Clinging to Safety

As our baby turned three months, she has developed a habit while nursing of clinging to something, anything that she could hold onto: the collar of a shirt, the string of a hoodie, a lock of hair, an available finger. Her grip is strong and fierce as she holds on. Our three-year-old in preparing to go to bed tucks his stuffed dog under his arm clinging tightly to the safety of his lovey as he drifts off to sleep.

As adults, the way we cling to safety is a bit less visible. Instead of clinging to an object, we cling to patterns and routines, even furniture set up. I have found this especially true in places of worship. To be certain, coming into a community of faith is asking and inviting the Divine to reveal our most vulnerable places and our deepest wounds, so it follows that in those revelations, so too would our instinct to cling to something safe and comfortable arise.

Business meetings that discuss carpet color or paint color are much like our three month old’s grip tight and fierce not because we truly want to keep the carpet from 50 years ago the same or that we can’t see the paint that’s chipping and needs to be replaced, but rather because we need to be assured that we are safe. We need to be assured that even if the paint and carpet of the church changes, this will still be a place of sanctuary for us.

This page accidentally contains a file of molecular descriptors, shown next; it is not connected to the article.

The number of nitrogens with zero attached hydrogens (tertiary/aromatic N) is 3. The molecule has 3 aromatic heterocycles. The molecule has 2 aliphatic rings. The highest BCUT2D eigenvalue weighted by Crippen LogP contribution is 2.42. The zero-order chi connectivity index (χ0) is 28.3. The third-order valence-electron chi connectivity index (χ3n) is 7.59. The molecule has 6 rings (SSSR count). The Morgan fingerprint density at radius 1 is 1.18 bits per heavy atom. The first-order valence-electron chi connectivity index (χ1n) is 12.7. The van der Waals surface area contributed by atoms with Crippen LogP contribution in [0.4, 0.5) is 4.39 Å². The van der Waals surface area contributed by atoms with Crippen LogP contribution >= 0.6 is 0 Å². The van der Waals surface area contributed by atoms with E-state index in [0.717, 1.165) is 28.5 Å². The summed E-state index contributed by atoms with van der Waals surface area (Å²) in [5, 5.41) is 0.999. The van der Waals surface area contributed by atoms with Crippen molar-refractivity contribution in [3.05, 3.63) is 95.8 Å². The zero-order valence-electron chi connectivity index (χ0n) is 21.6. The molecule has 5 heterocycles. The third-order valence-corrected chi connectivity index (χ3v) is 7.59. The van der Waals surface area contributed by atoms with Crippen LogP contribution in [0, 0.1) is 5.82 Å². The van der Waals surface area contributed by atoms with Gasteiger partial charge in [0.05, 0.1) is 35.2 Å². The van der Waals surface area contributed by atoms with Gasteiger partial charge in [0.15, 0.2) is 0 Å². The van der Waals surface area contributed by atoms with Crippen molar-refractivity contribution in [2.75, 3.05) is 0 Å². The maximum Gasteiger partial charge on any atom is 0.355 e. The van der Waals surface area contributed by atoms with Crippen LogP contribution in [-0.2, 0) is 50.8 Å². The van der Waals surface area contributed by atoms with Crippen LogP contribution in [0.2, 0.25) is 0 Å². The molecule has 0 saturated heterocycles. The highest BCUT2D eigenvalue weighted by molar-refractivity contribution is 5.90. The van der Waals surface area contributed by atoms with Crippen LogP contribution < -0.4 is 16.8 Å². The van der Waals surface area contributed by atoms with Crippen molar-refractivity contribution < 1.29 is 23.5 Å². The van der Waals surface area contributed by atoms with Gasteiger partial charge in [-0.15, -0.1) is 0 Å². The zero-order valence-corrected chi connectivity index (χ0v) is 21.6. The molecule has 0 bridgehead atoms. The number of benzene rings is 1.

As we hear about places of worship being invaded with death and violence, this is of the utmost importance. Although we may concentrate on the physical safety of the building and those who have gathered, may we not forget the spiritual and emotional need for reassurance that rest in our hearts and souls as we hear the news. May we offer something deep, hope-filled, and so authentic that those searching may cling to. When we offer this soul-filling type of worship and teaching, we can be sure that those gathered won’t need to cling to paint or carpet colors.

Perhaps the hardest words that Jesus speaks to his disciples in the gospel of John are:

Do not cling to me because I have yet to ascend to the Father.

As much as we want to cling to the safety of what we already know and how things have always been, we have to let go of the Risen Christ so that the Spirit of God can come in all its Mystery. In order to allow the Spirit of God to work, we have to let go of the very things we hold so tightly. We have to let the Spirit of God move and change and transform. Only then we will truly see the kingdom of God here on earth.